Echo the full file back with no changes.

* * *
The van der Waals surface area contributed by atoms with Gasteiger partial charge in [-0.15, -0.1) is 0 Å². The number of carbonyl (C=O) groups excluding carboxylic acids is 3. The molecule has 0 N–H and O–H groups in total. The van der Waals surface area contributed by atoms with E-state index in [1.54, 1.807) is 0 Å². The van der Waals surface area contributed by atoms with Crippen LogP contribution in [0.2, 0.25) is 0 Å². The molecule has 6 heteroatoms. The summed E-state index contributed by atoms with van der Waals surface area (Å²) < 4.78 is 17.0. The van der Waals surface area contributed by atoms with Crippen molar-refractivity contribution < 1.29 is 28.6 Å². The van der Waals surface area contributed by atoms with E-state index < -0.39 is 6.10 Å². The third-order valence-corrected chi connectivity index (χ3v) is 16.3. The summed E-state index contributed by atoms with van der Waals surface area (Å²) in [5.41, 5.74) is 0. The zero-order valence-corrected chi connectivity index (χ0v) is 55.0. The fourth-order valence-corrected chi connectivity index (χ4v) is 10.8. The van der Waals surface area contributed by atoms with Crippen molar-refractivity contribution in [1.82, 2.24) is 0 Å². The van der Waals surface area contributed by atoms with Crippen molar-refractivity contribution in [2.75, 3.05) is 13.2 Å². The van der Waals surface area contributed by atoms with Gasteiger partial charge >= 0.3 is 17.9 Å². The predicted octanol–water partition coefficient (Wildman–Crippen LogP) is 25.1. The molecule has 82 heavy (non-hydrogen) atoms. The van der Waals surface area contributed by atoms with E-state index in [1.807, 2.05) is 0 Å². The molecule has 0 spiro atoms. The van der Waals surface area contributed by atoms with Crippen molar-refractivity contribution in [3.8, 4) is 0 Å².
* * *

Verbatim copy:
The van der Waals surface area contributed by atoms with Gasteiger partial charge in [-0.15, -0.1) is 0 Å². The number of carbonyl (C=O) groups excluding carboxylic acids is 3. The molecule has 0 N–H and O–H groups in total. The van der Waals surface area contributed by atoms with E-state index in [1.54, 1.807) is 0 Å². The van der Waals surface area contributed by atoms with Crippen LogP contribution in [0.2, 0.25) is 0 Å². The molecule has 6 heteroatoms. The summed E-state index contributed by atoms with van der Waals surface area (Å²) < 4.78 is 17.0. The van der Waals surface area contributed by atoms with Crippen molar-refractivity contribution < 1.29 is 28.6 Å². The van der Waals surface area contributed by atoms with E-state index < -0.39 is 6.10 Å². The third-order valence-corrected chi connectivity index (χ3v) is 16.3. The summed E-state index contributed by atoms with van der Waals surface area (Å²) in [5.41, 5.74) is 0. The zero-order valence-corrected chi connectivity index (χ0v) is 55.0. The fourth-order valence-corrected chi connectivity index (χ4v) is 10.8. The van der Waals surface area contributed by atoms with Crippen molar-refractivity contribution in [1.82, 2.24) is 0 Å². The van der Waals surface area contributed by atoms with Crippen molar-refractivity contribution in [2.75, 3.05) is 13.2 Å². The van der Waals surface area contributed by atoms with Gasteiger partial charge >= 0.3 is 17.9 Å². The predicted octanol–water partition coefficient (Wildman–Crippen LogP) is 25.1. The molecule has 82 heavy (non-hydrogen) atoms. The van der Waals surface area contributed by atoms with E-state index in [1.807, 2.05) is 0 Å². The molecule has 0 spiro atoms. The van der Waals surface area contributed by atoms with Crippen molar-refractivity contribution in [3.8, 4) is 0 Å².